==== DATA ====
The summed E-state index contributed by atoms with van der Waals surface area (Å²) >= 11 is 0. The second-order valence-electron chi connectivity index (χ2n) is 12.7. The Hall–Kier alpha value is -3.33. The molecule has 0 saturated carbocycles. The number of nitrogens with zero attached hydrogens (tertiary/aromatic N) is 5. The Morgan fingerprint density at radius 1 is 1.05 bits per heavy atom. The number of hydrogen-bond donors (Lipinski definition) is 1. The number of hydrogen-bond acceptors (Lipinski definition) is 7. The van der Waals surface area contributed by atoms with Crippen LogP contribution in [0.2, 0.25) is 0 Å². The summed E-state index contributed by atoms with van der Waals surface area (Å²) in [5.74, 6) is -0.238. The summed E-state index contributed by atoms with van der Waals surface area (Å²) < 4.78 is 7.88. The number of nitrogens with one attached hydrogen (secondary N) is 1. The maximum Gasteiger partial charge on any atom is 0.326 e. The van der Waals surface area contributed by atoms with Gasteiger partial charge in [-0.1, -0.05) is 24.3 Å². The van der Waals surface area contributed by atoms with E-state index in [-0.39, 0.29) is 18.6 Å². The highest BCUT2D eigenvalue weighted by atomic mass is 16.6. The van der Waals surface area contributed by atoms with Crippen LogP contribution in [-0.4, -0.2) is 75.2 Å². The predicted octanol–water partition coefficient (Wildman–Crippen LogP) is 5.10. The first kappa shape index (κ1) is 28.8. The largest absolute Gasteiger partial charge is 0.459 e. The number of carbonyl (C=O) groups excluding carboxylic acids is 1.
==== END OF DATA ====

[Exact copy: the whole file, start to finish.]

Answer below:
The summed E-state index contributed by atoms with van der Waals surface area (Å²) >= 11 is 0. The second-order valence-electron chi connectivity index (χ2n) is 12.7. The Hall–Kier alpha value is -3.33. The molecule has 0 saturated carbocycles. The number of nitrogens with zero attached hydrogens (tertiary/aromatic N) is 5. The Morgan fingerprint density at radius 1 is 1.05 bits per heavy atom. The number of hydrogen-bond donors (Lipinski definition) is 1. The number of hydrogen-bond acceptors (Lipinski definition) is 7. The van der Waals surface area contributed by atoms with Crippen LogP contribution in [0.2, 0.25) is 0 Å². The summed E-state index contributed by atoms with van der Waals surface area (Å²) in [5.74, 6) is -0.238. The summed E-state index contributed by atoms with van der Waals surface area (Å²) < 4.78 is 7.88. The number of nitrogens with one attached hydrogen (secondary N) is 1. The maximum Gasteiger partial charge on any atom is 0.326 e. The van der Waals surface area contributed by atoms with Gasteiger partial charge in [-0.1, -0.05) is 24.3 Å². The van der Waals surface area contributed by atoms with E-state index in [-0.39, 0.29) is 18.6 Å². The highest BCUT2D eigenvalue weighted by atomic mass is 16.6. The van der Waals surface area contributed by atoms with Crippen LogP contribution in [-0.4, -0.2) is 75.2 Å². The predicted octanol–water partition coefficient (Wildman–Crippen LogP) is 5.10. The first kappa shape index (κ1) is 28.8. The largest absolute Gasteiger partial charge is 0.459 e. The number of carbonyl (C=O) groups excluding carboxylic acids is 1.